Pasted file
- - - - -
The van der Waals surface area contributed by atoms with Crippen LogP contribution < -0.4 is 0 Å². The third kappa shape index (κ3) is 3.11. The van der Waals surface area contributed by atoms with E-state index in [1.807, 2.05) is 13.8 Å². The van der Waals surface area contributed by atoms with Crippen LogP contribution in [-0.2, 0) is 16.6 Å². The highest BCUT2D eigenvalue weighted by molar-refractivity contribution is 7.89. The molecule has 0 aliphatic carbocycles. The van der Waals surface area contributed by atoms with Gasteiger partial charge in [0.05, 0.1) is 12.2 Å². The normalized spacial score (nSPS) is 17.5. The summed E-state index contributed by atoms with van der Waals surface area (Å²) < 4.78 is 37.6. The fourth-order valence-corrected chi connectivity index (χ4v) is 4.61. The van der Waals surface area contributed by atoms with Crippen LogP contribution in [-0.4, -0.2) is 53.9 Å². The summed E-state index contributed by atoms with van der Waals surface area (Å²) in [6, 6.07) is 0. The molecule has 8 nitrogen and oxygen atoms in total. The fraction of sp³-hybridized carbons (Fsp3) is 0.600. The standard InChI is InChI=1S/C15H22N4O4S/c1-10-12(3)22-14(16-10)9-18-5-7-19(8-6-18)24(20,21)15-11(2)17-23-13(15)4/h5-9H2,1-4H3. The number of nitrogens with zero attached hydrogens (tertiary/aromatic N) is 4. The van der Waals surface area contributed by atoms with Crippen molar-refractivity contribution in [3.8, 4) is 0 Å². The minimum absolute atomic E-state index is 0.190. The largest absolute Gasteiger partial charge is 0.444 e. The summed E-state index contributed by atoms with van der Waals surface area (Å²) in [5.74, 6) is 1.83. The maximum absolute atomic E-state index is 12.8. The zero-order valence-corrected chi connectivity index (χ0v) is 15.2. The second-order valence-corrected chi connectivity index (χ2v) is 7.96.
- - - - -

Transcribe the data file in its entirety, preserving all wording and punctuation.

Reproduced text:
The van der Waals surface area contributed by atoms with Crippen LogP contribution < -0.4 is 0 Å². The third kappa shape index (κ3) is 3.11. The van der Waals surface area contributed by atoms with E-state index in [1.807, 2.05) is 13.8 Å². The van der Waals surface area contributed by atoms with Crippen LogP contribution in [-0.2, 0) is 16.6 Å². The highest BCUT2D eigenvalue weighted by molar-refractivity contribution is 7.89. The molecule has 0 aliphatic carbocycles. The van der Waals surface area contributed by atoms with Gasteiger partial charge in [0.05, 0.1) is 12.2 Å². The normalized spacial score (nSPS) is 17.5. The summed E-state index contributed by atoms with van der Waals surface area (Å²) < 4.78 is 37.6. The fourth-order valence-corrected chi connectivity index (χ4v) is 4.61. The van der Waals surface area contributed by atoms with Crippen LogP contribution in [-0.4, -0.2) is 53.9 Å². The summed E-state index contributed by atoms with van der Waals surface area (Å²) in [6, 6.07) is 0. The molecule has 8 nitrogen and oxygen atoms in total. The fraction of sp³-hybridized carbons (Fsp3) is 0.600. The standard InChI is InChI=1S/C15H22N4O4S/c1-10-12(3)22-14(16-10)9-18-5-7-19(8-6-18)24(20,21)15-11(2)17-23-13(15)4/h5-9H2,1-4H3. The number of nitrogens with zero attached hydrogens (tertiary/aromatic N) is 4. The van der Waals surface area contributed by atoms with Crippen molar-refractivity contribution in [3.8, 4) is 0 Å². The minimum absolute atomic E-state index is 0.190. The largest absolute Gasteiger partial charge is 0.444 e. The summed E-state index contributed by atoms with van der Waals surface area (Å²) in [5.74, 6) is 1.83. The maximum absolute atomic E-state index is 12.8. The zero-order valence-corrected chi connectivity index (χ0v) is 15.2. The second-order valence-corrected chi connectivity index (χ2v) is 7.96.